When I began working in investment banking, my father gave me a pearl of wisdom that helped guide me through the ups and down of nearly a decade on Wall Street. No, he didn’t tell me to get in early, stay late, or complete extra work. He instructed me to do something that has been one of the guiding principles in my corporate career. And without further ado, here’s what he said:
That was it. Simple and yet powerful guidance. You see, almost everyone thinks about themselves. There’s an entire cottage industry of self-help content that caters to those wanting to improve (such as this fine newsletter). But when you work in any organization, you’re not the master of your own fate. Your manager, your boss, will ultimately decide (or play an important role) in your assignments, advancement, and remuneration. When was the last time you thought deeply about your manager’s career advancement? Have you asked your boss how you can help them achieve their next career milestone? (Better yet, can you help them get there?)
Yep, we all want our manager to like us, but what’s the best way to make this happen?
My father Raghbir Sehgal has an American Dream life. Last week, I explained how he left India, worked factory jobs in the UK, and began working at an engineering company in the US. He worked there for thirty years, eventually becoming the CEO. He was able to excel because he kept making his manager look good and serving the needs of those above him. He explains how he did this in detail in our book Close the Loop: The Life of an American Dream CEO and His Five Lessons for Success by Raghbir Sehgal and Kabir Sehgal. Sure enough, one of these lessons is making your manager look good.
3 Tips to Make Your Manager Like You
- Close the Loop – “When you hear from your manager, treat it like the word from above. Get whatever they want done as quickly as possible,” said Raghbir. Or at least acknowledge that you understand and will start working on it. When Raghbir was in the Middle East, he would call his manager in Atlanta almost every day (this was in the pre-Internet era). My dad was communicating more quickly with the CEO of his firm than his peers (that were at the same Atlanta headquarters building as the CEO). My dad didn’t let distance prevent him from closing the loop. You always want to close the loop with your manager. Don’t leave them guessing. Tell them you got the assignment. Keep them updated. And let them know when it’s done.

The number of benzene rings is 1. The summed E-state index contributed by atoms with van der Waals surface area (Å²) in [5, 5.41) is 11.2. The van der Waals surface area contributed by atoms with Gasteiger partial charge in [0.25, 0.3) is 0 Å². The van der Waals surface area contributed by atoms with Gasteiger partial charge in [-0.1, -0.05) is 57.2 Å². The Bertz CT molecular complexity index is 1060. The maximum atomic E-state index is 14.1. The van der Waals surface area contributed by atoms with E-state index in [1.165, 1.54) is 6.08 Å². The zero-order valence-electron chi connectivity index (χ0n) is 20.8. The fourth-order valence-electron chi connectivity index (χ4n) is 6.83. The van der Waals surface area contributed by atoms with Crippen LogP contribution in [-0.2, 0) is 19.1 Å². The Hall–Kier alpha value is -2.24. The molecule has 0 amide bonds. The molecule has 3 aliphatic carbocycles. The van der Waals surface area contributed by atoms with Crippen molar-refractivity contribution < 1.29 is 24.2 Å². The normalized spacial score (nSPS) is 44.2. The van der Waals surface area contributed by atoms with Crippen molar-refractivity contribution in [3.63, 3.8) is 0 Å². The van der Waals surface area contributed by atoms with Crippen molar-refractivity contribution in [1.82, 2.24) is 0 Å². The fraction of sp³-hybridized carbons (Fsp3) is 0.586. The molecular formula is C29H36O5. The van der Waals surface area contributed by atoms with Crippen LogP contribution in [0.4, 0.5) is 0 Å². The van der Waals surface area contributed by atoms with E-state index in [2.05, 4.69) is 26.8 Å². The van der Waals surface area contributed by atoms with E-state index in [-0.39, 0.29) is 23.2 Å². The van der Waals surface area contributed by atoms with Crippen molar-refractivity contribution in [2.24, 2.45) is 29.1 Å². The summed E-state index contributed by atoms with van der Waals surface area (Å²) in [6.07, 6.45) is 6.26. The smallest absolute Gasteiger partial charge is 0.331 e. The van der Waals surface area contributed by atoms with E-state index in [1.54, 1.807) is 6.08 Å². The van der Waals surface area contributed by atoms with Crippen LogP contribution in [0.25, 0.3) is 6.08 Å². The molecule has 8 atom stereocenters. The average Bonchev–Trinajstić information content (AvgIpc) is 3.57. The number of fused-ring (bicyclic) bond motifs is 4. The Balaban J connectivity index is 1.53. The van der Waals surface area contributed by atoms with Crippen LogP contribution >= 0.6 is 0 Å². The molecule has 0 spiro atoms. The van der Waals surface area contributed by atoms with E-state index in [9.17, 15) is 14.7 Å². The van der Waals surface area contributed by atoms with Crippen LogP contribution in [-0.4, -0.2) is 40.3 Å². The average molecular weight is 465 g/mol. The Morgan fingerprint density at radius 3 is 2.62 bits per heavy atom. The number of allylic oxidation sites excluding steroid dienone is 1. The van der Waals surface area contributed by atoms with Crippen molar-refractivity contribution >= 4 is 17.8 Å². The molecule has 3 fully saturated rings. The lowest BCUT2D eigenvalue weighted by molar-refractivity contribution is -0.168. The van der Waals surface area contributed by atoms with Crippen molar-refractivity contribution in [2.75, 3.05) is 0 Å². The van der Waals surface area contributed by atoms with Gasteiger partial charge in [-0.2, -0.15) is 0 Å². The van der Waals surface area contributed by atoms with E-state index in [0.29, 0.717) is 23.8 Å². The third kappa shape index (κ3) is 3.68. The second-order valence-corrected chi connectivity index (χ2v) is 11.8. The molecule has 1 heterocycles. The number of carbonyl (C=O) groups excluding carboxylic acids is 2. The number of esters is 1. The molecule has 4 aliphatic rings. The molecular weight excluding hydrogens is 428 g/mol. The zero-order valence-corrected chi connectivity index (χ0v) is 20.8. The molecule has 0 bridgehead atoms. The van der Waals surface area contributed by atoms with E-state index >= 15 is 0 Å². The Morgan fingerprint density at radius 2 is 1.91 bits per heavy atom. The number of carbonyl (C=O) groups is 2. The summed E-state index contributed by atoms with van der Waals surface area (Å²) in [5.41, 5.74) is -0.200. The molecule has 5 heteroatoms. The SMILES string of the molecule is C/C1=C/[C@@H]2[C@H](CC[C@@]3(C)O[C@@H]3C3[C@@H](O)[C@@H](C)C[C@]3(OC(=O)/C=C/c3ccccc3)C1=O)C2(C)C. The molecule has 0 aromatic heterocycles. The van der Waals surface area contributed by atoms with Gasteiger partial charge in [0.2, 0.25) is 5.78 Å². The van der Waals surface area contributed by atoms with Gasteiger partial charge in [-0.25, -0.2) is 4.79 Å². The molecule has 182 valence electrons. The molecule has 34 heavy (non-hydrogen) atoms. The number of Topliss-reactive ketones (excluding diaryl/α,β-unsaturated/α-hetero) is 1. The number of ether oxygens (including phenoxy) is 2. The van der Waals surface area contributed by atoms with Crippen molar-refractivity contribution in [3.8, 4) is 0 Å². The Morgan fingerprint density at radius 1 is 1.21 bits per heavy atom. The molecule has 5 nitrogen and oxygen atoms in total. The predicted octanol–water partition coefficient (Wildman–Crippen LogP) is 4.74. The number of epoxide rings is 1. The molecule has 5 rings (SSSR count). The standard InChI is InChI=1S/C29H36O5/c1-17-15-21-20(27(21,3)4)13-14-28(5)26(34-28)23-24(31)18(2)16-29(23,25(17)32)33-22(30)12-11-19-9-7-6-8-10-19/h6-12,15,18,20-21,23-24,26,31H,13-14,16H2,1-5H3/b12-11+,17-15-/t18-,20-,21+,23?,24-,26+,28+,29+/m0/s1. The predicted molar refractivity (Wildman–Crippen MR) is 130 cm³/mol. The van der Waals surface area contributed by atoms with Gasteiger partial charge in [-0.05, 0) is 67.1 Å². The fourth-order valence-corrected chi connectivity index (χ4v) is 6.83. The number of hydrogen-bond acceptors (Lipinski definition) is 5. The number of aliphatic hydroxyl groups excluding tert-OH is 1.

- Ask your manager what are their career goals (and help them achieve their objectives). Talk about flipping the script. If you have a 1×1 with your manager, take a few moment to ask about them and their goals. My father routinely asked his bosses what they wanted to achieve. He became their sounding board. The CEO of his firm asked Raghbir to start the international division of Law Engineering, but my dad initially resisted as he didn’t want to move. But then Raghbir started to understand why the CEO wanted such a division. My dad started to see things through the eyes of his boss. The firm needed to diversify its revenue. Raghbir obliged and helped launch the international division, thereby helping the CEO achieve his goal. When it came time to name a successor, Raghbir was selected.
Raghbir with his manager in Saudi Arabia, setting up the international division of Law Engineering.
Would you visit your boss in a retirement home and feed them Popsicles when they lose their ability to eat?
- Friends for life. How many ex bosses are you friends with? My dad routinely visited his managers years after they worked together. When my dad’s boss was in the retirement home (and close to the end of his life), my father still visited him once a week. That is unreal commitment. Would you visit your boss in a retirement home and feed them Popsicles when they lose their ability to eat? (This is the ultimate closing of the loop, being them at the end of their life) I grew up hearing these stories, so every manager that I have – I make it a point to let them know that we’re going to be connected for life. I will be there for them when they need help. No, they don’t think I’m weird (ok, maybe a little). But I mean it. I’m there for my manager and their families, always and forever.
By putting the spotlight on your manager, the glow will come back on you. You may be able to earn more trust and freedom from your manager, giving you the time to pursue your outside interests. This is how I’ve been able to juggle many careers. Honor my manager, earn the freedom, invest the free time in other careers. My path began with the pearl of wisdom that my dad taught me.
Kabir Sehgal is a Multi Grammy & Latin Grammy Award winner. He is the New York Times bestselling author of fifteen books including Close the Loop: The Life of an American Dream CEO and His Five Lessons for Success with his father Raghbir Sehgal. Kabir is also a US Navy Veteran. He hosts the nightly Quarantine Concert Series which features musicians on LinkedIn and other platforms. You can follow him on Twitter.